Wednesday, 25 May 2016 10:55

What’s it looking like?

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The big dry continued for Central Otago this growing season, with some saying it is the driest period in 39 years. The big dry continued for Central Otago this growing season, with some saying it is the driest period in 39 years.

Winegrower takes an in depth look at how the season has gone for growers across the country.

Gisborne — Justine Tyerman

Gisborne Winegrowers' Society president Al Knight says the season is going well for local growers and the weather has generally been behaving itself.

"There have been a couple of humid spells but they have had little impact on grape crops and there's been nothing significant as far as botrytis is concerned," says Knight.

Feedback from growers has been largely positive and the control of powdery mildew is being managed well in the district, he says.

"As for the possible yield, the crops look to be average to above-average in most varieties.

"Any variability in yield is mainly due to the 'hen and chicken effect' which occurs when the vines encounter a cooler period over flowering."

Knight says the season is tracking a little later than last year, up to 10-12 days behind in some varieties, depending on the location.

"Some of the first grapes in the district were harvested on February 26th, the bulk in mid-March, finishing off around the second week of April with Merlot, Syrah and Malbec."

Indevin production winemaker Steve Voysey says; "This is shaping up to be another stunning season for Gisborne wine."


Hawke's Bay — Mary Shanahan

Leading into their extended harvest, Hawke's Bay's wine growers were feeling cautiously optimistic about the possibility of pulling off yet another corker vintage.

The growing season got off to a slow start, however. After a cool wet spring, vineyards across the sub regions were lagging behind some 7-14 days by the end of the year.

Summer finally arrived, however, and February's searing temperatures included a near fortnight's run of 30-plus degree days. That was what was needed to bring the grapes on, and most growers had caught up by the time harvesting got underway in the first weeks of March.

Sileni Estates' chief winemaker Grant Edmonds says the only real concern was that, as in 1998, winery staff would have to scramble if a number of different varieties were ready to pick at the same time.

"Acids are down because of the heat, so we have an interesting balance," he said of the fruit in early March. "We're not having to push brix high while waiting for acids to drop. We are expecting 12.5 percent alcohol but ripe reds. That's a very unusual balance for us."

Alpha Domus winemaker Barry Riwai says all varieties were looking "very very good".

"We're dropping a lot on the ground -- a third to a half. We make expensive wines and want to make good wines. So the bunches are looking perfect. I've not seen Chardonnay look quite as good."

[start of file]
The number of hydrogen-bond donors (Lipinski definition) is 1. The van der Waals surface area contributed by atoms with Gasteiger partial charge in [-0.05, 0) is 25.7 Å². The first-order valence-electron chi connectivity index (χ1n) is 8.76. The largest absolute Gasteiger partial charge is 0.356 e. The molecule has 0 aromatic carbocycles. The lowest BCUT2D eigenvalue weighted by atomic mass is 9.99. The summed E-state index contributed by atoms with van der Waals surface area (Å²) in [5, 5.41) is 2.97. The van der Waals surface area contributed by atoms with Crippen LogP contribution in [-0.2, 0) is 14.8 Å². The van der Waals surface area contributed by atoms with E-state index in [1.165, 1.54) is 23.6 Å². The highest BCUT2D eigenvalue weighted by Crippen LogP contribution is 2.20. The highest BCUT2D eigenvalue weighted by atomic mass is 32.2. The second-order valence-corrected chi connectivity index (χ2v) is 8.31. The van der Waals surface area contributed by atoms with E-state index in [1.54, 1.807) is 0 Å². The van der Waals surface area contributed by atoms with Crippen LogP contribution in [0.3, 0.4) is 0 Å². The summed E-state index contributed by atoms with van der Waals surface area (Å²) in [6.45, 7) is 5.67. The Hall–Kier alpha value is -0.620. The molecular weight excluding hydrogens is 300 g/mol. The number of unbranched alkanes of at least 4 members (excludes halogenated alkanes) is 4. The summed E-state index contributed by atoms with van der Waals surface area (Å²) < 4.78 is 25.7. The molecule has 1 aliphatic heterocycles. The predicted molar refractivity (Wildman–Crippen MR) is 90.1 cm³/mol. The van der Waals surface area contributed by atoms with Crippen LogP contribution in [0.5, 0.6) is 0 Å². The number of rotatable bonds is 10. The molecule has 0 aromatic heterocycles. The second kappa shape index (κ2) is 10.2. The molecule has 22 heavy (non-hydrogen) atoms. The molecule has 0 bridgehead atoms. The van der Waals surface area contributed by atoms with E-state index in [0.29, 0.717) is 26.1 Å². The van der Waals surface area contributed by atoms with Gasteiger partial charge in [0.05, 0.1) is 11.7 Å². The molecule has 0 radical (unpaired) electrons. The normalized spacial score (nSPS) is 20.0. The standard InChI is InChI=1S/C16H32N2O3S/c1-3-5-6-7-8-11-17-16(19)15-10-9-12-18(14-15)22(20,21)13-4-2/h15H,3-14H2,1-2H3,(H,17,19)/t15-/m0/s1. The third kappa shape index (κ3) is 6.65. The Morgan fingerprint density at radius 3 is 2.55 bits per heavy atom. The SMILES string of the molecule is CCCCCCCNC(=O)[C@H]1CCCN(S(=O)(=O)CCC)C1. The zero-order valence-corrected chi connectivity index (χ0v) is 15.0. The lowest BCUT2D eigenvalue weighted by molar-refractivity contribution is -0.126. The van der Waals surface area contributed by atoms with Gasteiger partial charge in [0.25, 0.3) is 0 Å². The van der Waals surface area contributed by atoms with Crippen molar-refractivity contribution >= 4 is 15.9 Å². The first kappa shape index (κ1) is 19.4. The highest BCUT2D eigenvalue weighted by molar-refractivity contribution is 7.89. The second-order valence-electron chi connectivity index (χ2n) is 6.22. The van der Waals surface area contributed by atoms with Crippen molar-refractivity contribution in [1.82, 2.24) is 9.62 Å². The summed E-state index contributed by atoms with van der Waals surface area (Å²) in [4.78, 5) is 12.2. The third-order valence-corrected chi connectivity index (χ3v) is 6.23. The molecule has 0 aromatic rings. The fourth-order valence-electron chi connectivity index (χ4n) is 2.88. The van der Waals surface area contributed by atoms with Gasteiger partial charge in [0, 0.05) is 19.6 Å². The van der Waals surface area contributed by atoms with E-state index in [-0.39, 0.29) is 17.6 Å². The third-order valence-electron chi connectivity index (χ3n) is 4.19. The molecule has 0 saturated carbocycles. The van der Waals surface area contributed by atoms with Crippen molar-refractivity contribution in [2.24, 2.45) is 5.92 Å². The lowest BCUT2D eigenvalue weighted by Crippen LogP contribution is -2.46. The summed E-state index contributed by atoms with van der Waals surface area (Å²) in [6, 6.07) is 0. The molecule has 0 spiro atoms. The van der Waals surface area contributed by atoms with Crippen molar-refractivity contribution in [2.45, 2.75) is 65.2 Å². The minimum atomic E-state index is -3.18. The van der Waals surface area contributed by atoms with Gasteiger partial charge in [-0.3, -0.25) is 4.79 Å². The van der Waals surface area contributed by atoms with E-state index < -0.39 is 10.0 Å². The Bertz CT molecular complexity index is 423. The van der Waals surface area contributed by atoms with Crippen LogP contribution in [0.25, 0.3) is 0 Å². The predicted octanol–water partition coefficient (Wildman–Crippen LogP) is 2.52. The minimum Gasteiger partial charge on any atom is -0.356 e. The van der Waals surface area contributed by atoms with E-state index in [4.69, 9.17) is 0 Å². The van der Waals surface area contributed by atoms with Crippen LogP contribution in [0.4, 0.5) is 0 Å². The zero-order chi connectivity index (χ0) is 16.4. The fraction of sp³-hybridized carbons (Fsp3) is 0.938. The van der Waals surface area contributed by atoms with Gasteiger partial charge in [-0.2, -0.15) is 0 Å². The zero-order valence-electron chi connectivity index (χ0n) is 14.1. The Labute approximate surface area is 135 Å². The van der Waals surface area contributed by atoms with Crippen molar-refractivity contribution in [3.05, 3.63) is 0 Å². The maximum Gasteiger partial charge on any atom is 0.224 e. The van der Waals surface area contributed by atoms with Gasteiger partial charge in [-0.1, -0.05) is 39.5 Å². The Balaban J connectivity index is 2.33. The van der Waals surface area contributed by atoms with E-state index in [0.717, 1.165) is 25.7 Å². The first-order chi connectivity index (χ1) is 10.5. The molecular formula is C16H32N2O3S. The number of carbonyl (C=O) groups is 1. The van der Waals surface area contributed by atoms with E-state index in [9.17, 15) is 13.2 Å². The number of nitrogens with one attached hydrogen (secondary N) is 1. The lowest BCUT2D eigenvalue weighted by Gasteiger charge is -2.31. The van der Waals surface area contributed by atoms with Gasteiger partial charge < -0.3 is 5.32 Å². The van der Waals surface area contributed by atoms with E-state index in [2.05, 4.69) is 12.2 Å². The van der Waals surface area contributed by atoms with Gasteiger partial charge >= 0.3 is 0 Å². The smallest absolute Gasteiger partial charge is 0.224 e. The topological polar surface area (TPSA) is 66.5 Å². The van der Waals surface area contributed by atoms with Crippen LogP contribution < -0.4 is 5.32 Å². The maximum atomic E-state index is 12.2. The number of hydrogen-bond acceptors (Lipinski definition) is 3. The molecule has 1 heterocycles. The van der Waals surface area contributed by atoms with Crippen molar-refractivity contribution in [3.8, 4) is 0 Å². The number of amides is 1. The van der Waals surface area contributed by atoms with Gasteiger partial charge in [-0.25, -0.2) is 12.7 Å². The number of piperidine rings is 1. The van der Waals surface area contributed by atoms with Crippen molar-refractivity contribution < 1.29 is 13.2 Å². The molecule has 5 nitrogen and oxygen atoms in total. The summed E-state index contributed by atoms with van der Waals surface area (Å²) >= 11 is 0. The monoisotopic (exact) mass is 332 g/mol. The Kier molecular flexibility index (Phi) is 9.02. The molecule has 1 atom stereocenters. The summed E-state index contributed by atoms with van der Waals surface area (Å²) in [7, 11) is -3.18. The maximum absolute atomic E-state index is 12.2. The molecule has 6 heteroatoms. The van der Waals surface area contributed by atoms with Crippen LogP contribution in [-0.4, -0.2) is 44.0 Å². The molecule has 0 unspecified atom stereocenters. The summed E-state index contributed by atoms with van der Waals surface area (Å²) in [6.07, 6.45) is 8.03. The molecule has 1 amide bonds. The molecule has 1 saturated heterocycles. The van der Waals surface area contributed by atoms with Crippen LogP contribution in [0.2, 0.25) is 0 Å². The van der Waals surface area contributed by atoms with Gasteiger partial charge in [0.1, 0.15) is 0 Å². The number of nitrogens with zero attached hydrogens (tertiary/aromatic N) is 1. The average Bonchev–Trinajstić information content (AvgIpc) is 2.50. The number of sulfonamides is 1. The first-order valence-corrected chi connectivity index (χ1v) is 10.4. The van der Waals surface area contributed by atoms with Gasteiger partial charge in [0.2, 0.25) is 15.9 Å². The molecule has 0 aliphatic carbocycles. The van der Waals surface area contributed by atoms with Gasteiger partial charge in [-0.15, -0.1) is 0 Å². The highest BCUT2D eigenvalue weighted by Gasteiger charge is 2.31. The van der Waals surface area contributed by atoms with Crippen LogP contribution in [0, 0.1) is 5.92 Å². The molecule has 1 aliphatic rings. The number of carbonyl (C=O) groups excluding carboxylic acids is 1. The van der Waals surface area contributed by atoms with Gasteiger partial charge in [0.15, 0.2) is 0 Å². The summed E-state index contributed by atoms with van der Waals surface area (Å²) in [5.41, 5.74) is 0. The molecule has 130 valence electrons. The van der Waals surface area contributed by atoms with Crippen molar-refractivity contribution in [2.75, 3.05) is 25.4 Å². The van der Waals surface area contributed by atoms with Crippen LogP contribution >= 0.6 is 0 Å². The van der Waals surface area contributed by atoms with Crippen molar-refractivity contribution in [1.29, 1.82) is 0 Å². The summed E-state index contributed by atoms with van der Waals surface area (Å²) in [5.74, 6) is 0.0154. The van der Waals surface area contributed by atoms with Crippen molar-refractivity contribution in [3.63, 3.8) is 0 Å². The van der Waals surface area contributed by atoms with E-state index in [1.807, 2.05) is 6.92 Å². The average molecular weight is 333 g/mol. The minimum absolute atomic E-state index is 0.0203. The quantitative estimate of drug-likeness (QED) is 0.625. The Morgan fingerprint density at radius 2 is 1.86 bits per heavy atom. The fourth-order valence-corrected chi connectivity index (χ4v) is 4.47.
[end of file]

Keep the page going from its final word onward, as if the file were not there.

Selaks was off to an earlier start than most, harvesting Pinot Gris in the first week of March and then Sauvignon Blanc the following week for the company's low alcohol Breeze range.

Head winemaker Brett Fullerton, who is Hawke's Bay based, expected vintage to be over by May 1. It was a slightly later season for the company, he said, with growing degree days tracking a little behind average.

However February had been very hot with exceptionally warm nights and he expected that to result in nice flavoursome wines.


Wairarapa — Joelle Thomson

Size is never an issue for Wairarapa winemakers, who routinely anticipate that the wind will do its worst - decimate crops before fruit has had a chance to set.

But not this year.

The 2016 season has been radically different for many in the Wairarapa, thanks to settled spring weather, significantly less wind than usual and extremely warm February temperatures.

"We have had nice fruit set and nicely formed bunches, which is a real plus for us here," says Helen Masters, winemaker at Ata Rangi in Martinborough.

"We often get a lot of shatter with lose bunch architecture but with less wind, we have slightly tighter clusters than normal. This also means that bunch weights will be significantly heavier than usual. We have been able to prune, taking shoulders off and still have a nice level of crop."

The region did experience frost in spring, however, which meant some reduced crops.

Masters says that the spring frosts tended to do more damage in the Te Muna area; nine kilometres west of Martinborough township.

"The season until the beginning of February was tracking slightly lower than average in growing degree days, but February has been hot, so while we were about a week behind, we are now back on schedule."


Marlborough — Tessa Nicholson

Much of the Marlborough region has been on a diet this season – with thinning being the name of the game. With predictions that yields were 20 percent above average, machine and hand thinning has become the mantra for many growers.